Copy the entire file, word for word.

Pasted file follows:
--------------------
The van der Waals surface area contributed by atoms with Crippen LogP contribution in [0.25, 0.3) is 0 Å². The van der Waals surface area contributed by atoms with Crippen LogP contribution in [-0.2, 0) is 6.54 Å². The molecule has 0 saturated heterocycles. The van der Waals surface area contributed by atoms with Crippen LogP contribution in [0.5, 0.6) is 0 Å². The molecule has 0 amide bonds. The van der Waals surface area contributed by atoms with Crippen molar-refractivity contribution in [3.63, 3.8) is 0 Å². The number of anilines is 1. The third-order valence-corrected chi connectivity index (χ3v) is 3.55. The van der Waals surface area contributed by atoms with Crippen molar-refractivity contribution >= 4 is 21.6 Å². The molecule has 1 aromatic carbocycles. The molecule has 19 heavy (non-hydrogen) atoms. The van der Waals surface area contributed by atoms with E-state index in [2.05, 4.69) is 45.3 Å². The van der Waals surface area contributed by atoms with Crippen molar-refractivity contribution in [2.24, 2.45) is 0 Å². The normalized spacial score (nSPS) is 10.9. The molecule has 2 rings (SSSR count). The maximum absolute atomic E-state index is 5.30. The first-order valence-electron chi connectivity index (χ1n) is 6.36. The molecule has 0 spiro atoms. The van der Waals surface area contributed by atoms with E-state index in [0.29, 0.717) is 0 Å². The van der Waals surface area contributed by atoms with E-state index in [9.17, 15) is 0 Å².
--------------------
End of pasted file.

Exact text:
The van der Waals surface area contributed by atoms with Crippen LogP contribution in [0.25, 0.3) is 0 Å². The van der Waals surface area contributed by atoms with Crippen LogP contribution in [-0.2, 0) is 6.54 Å². The molecule has 0 saturated heterocycles. The van der Waals surface area contributed by atoms with Crippen LogP contribution in [0.5, 0.6) is 0 Å². The molecule has 0 amide bonds. The van der Waals surface area contributed by atoms with Crippen molar-refractivity contribution in [3.63, 3.8) is 0 Å². The number of anilines is 1. The third-order valence-corrected chi connectivity index (χ3v) is 3.55. The van der Waals surface area contributed by atoms with Crippen molar-refractivity contribution >= 4 is 21.6 Å². The molecule has 1 aromatic carbocycles. The molecule has 19 heavy (non-hydrogen) atoms. The van der Waals surface area contributed by atoms with E-state index in [2.05, 4.69) is 45.3 Å². The van der Waals surface area contributed by atoms with Crippen molar-refractivity contribution in [2.24, 2.45) is 0 Å². The normalized spacial score (nSPS) is 10.9. The molecule has 2 rings (SSSR count). The maximum absolute atomic E-state index is 5.30. The first-order valence-electron chi connectivity index (χ1n) is 6.36. The molecule has 0 spiro atoms. The van der Waals surface area contributed by atoms with E-state index in [0.29, 0.717) is 0 Å². The van der Waals surface area contributed by atoms with E-state index in [9.17, 15) is 0 Å².